different from one another, such person shall be fined under this title and
imprisoned not less than fifteen years, and, notwithstanding any other
provision of law, the court shall not suspend the sentence of, or grant a
probationary sentence to, such person with respect to the conviction under
18 U.S.C.A. § 924(e)(1) (emphasis added). The ACCA elsewhere defines “serious drug
offense,” in pertinent part, as follows:
As used in this subsection—
(A) the term “serious drug offense” means—
. . .
(ii) an offense under State law, involving manufacturing, distributing, or
possessing with intent to manufacture or distribute, a controlled
substance (as defined in section 102 of the Controlled Substances Act (21
U.S.C. 802)), for which a maximum term of imprisonment of ten years or
more is prescribed by law[.]
Id. at § 924(e)(2)(A)(ii).
Though its argument is cursory as to this offense, the United States of America
asserts in its briefing that it “concurs with United States Probation that [Trafficking
(Possession with Intent to Distribute)] is a countable prior under ACCA, as it was
ultimately punishable [by] up to ten years imprisonment.” Doc. 8 at 7. The United
States is presumably referring to the memorandum that the United States Probation and
Pretrial Services filed in this matter as an interested party on July 14, 2016. Doc. 7. The
memorandum argues that Defendant’s sentence for his July 2, 1997 trafficking
conviction under N.M.S.A. § 30‐31‐20(A)(3) was enhanced under “a habitual offender
enhancement which brought the statutory maximum penalty up to 10 years,” qualifying
the conviction as a “serious drug offense” under the ACCA. Doc. 7 at 1.
The New Mexico statute under which Defendant was convicted provides, in
A. As used in the Controlled Substances Act, “traffic” means the:
. . .
(3) possession with intent to distribute:
(a) a controlled substance enumerated in Schedule I or II
that is a narcotic drug;
. . . .
B. Except as authorized by the Controlled Substances Act, it is unlawful
for a person to intentionally traffic. A person who violates this subsection
(1) for the first offense, guilty of a second degree felony and shall be
sentenced pursuant to the provisions of Section 31‐18‐15 NMSA
(2) for the second and subsequent offenses, guilty of a first degree
felony and shall be sentenced pursuant to the provisions of Section
31‐18‐15 NMSA 1978.
N.M.S.A. § 30‐31‐20 (1978). Defendant’s PSR demonstrates that his 1997 trafficking
offense was classified as a second degree felony. PSR ¶ 30. Moreover, the PSR contains
no indication that Defendant received a habitual offender enhancement for this offense,
although he did appear to receive such an enhancement for his Shooting at or from a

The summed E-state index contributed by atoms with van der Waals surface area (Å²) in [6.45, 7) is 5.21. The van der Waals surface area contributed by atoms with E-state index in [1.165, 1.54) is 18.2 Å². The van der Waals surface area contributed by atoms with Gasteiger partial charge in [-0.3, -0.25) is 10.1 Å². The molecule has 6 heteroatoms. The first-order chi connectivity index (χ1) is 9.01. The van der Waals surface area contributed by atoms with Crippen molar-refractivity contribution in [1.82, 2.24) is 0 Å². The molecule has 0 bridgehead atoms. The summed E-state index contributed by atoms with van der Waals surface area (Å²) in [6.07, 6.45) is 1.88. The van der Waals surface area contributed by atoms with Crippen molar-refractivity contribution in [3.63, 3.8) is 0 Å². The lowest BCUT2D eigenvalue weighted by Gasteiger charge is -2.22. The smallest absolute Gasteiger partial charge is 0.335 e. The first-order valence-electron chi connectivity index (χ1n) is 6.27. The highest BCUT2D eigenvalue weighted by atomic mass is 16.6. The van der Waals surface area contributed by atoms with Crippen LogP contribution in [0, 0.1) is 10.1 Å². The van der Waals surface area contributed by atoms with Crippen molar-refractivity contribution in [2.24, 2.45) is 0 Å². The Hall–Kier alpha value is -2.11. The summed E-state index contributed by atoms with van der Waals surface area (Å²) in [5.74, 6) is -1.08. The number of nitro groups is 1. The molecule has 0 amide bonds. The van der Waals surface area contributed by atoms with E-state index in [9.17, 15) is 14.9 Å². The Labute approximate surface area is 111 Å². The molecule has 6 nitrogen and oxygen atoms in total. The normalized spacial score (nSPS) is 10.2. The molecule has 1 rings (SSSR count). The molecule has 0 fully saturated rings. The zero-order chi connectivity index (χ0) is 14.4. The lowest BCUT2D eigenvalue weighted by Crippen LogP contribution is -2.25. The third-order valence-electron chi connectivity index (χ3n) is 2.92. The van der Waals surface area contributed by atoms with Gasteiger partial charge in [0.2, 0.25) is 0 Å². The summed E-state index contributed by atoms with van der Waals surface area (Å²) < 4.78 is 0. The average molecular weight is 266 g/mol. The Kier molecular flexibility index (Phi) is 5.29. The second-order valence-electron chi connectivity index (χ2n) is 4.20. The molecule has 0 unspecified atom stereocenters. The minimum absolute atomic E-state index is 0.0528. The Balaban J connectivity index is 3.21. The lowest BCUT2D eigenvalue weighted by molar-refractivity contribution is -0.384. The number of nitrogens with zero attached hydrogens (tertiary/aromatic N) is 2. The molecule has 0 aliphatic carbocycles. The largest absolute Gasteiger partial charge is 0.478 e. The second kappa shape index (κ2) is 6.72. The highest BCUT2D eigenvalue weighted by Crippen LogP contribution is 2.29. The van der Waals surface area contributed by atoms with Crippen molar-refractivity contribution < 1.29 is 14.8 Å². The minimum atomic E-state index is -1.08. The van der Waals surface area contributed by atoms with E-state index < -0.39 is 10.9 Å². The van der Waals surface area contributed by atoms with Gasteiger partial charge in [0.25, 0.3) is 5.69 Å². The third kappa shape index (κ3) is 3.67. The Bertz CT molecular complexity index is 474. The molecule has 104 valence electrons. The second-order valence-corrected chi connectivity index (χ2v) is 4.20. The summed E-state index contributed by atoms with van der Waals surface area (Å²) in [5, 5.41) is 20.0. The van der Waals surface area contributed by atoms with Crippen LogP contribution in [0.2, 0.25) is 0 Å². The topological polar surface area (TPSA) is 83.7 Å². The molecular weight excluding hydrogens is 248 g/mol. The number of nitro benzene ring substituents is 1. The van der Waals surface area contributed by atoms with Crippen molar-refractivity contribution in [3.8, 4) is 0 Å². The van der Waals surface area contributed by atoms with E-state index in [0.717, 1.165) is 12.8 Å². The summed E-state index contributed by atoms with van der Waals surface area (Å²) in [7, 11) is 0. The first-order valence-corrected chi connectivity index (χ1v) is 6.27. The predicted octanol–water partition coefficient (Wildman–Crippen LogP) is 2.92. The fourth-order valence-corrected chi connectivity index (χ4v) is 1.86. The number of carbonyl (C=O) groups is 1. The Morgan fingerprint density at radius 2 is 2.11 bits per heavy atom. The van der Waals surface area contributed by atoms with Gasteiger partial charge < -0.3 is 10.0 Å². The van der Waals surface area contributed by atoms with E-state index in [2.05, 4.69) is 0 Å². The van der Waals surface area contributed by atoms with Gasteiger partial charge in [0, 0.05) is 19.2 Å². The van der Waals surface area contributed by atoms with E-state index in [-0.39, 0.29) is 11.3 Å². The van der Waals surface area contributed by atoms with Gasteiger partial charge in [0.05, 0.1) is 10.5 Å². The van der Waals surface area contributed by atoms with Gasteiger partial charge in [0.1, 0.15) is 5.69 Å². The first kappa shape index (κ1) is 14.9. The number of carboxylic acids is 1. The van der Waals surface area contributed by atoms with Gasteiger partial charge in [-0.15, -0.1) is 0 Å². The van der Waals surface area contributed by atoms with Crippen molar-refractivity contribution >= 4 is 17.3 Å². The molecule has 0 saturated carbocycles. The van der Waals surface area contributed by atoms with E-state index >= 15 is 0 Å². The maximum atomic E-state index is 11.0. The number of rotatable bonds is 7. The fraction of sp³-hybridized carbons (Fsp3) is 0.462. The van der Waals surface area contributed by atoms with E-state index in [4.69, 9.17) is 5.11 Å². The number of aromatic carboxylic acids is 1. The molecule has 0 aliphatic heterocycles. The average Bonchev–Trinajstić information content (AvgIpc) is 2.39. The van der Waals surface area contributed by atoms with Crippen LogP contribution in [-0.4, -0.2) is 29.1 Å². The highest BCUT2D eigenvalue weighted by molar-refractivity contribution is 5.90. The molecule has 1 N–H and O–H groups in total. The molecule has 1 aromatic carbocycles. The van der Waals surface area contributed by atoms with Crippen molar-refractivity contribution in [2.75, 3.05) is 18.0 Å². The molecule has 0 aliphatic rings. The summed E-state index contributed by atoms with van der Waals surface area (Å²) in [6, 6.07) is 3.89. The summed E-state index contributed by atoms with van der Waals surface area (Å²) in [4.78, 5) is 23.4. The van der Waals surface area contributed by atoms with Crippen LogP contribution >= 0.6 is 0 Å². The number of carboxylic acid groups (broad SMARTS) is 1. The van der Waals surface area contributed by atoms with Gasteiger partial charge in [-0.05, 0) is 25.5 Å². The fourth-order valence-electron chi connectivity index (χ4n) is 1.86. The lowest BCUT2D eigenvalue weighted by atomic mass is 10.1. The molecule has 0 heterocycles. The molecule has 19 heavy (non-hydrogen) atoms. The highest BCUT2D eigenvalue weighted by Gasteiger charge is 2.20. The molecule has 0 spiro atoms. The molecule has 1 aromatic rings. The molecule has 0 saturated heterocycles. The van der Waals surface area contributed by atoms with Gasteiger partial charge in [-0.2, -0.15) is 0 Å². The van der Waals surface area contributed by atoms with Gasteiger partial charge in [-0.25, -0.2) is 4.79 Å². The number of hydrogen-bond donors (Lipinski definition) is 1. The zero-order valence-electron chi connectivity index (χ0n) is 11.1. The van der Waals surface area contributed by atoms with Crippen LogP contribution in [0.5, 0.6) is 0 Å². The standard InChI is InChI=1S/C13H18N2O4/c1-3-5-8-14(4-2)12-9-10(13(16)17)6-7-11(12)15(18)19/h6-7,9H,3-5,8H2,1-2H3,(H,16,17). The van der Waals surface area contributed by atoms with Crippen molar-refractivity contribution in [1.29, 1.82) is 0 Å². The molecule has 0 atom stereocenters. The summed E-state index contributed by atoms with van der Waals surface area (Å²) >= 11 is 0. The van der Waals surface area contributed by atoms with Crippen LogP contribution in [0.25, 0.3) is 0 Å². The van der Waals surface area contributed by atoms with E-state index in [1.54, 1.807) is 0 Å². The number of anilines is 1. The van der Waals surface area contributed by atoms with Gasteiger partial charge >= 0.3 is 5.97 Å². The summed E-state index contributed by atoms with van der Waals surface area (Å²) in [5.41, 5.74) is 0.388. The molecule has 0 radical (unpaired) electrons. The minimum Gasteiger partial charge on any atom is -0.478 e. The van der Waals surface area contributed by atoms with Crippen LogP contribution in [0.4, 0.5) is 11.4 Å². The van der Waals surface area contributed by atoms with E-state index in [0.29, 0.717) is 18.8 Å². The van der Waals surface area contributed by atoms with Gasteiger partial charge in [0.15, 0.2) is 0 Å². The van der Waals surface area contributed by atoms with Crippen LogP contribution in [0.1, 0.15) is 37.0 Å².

Motor Vehicle/Aggravated Battery convictions as well as his conviction for Bribery of
Witness (Retaliation). PSR ¶¶ 29, 30, 32.
New Mexico law provides for different basic sentences of imprisonment for first
degree and second degree felonies. See N.M.S.A. § 31‐18‐15(A)(3), (A)(7) (dictating a
basic sentence of eighteen years imprisonment for a first degree felony and nine years
imprisonment for a second degree felony). In applying the modified categorical
approach, the fact that Defendant’s conviction was classified as a second degree felony
indicates that it was his first trafficking offense and, more significantly, that his crime
carried a sentence of only nine years imprisonment. See id. It is therefore clear from the
relevant sentencing documents that Defendant was only convicted of the second degree
felony of trafficking, which does not qualify as a “serious drug offense” under 18
U.S.C.A. § 924(2)(A)(ii) and cannot serve as a valid predicate under the ACCA. Id. §
Defendant’s challenge to his sentence under Johnson II should be denied. Even
post‐Johnson II, his criminal history includes at least three violent felony convictions
which trigger the application of the ACCA’s fifteen‐year mandatory minimum and the
sentencing guideline enhancement under U.S.S.G. § 4B1.4(b). I recommend that the
Court find that the convictions qualifying him as an armed career criminal in the PSR—
Aggravated Assault on a Peace Officer, Shooting at or From a Motor Vehicle (Great
Bodily Harm) (Second Degree Felony), and Attempt to Commit a Felony, to Wit: First
Degree Murder (Second Degree Felony)—are all within the definition of “violent
felony” under the ACCA elements clause. If the Court disagrees that any one of these
offenses is not a valid predicate offense, I recommend that the Court nevertheless
preserve Defendant’s sentence on the basis of one or both of the alternative predicate
offenses of Bribery of a Witness (Retaliation) or Aggravated Battery (Great Bodily
Of course, the Court may not use both the Aggravated Battery offense and the Shooting at or From a
Motor Vehicle offense as predicate offenses, as both convictions arose from the same underlying conduct.
See 18 U.S.C. § 924(e)(1). These predicate offenses may only be applied in the alternative.
Accordingly, I recommend that the Court DENY Defendant’s Motion to Vacate,
Set Aside, or Correct Sentence under 28 U.S.C. § 2255, and dismiss this case with
GREGORY B. WORMUTH
United States Magistrate Judge
THE PARTIES ARE FURTHER NOTIFIED THAT WITHIN 14 DAYS OF
SERVICE of a copy of these Proposed Findings and Recommended Disposition they
may file written objections with the Clerk of the District Court pursuant to 28 U.S.C. §
636(b)(1). A party must file any objections with the Clerk of the District Court within
the fourteen‐day period if that party wants to have appellate review of the proposed
findings and recommended disposition. If no objections are filed, no appellate
review will be allowed.